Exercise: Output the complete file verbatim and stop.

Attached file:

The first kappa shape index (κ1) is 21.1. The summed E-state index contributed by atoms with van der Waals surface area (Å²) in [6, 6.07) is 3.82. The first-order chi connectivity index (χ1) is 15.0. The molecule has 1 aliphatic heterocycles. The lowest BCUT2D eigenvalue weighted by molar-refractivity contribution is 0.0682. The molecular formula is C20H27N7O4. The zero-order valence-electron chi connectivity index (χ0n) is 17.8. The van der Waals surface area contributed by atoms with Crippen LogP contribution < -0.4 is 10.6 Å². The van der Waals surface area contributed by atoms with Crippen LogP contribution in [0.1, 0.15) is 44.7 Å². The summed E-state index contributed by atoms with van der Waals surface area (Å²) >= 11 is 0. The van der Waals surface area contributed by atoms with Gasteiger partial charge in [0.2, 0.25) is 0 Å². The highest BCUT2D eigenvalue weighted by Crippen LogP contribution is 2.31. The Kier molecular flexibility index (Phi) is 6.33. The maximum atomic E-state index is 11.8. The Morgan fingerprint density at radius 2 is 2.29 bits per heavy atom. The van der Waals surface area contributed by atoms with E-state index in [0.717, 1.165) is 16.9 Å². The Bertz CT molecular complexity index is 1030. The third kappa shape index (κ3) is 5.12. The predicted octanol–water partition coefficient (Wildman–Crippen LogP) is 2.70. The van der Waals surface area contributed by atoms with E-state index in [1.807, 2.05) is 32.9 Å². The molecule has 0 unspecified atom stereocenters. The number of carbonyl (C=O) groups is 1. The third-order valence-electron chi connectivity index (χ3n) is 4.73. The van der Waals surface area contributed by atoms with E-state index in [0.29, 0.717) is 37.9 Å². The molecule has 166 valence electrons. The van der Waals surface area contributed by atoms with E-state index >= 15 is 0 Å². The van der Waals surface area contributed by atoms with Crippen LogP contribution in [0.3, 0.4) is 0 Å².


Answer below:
The first kappa shape index (κ1) is 21.1. The summed E-state index contributed by atoms with van der Waals surface area (Å²) in [6, 6.07) is 3.82. The first-order chi connectivity index (χ1) is 15.0. The molecule has 1 aliphatic heterocycles. The lowest BCUT2D eigenvalue weighted by molar-refractivity contribution is 0.0682. The molecular formula is C20H27N7O4. The zero-order valence-electron chi connectivity index (χ0n) is 17.8. The van der Waals surface area contributed by atoms with Crippen LogP contribution < -0.4 is 10.6 Å². The van der Waals surface area contributed by atoms with Crippen LogP contribution in [0.1, 0.15) is 44.7 Å². The summed E-state index contributed by atoms with van der Waals surface area (Å²) >= 11 is 0. The van der Waals surface area contributed by atoms with Gasteiger partial charge in [0.2, 0.25) is 0 Å². The highest BCUT2D eigenvalue weighted by Crippen LogP contribution is 2.31. The Kier molecular flexibility index (Phi) is 6.33. The maximum atomic E-state index is 11.8. The Morgan fingerprint density at radius 2 is 2.29 bits per heavy atom. The van der Waals surface area contributed by atoms with E-state index in [0.717, 1.165) is 16.9 Å². The Bertz CT molecular complexity index is 1030. The third kappa shape index (κ3) is 5.12. The predicted octanol–water partition coefficient (Wildman–Crippen LogP) is 2.70. The van der Waals surface area contributed by atoms with E-state index in [1.807, 2.05) is 32.9 Å². The molecule has 0 unspecified atom stereocenters. The number of carbonyl (C=O) groups is 1. The third-order valence-electron chi connectivity index (χ3n) is 4.73. The van der Waals surface area contributed by atoms with E-state index in [0.29, 0.717) is 37.9 Å². The molecule has 166 valence electrons. The van der Waals surface area contributed by atoms with E-state index >= 15 is 0 Å². The van der Waals surface area contributed by atoms with Crippen LogP contribution in [0.3, 0.4) is 0 Å².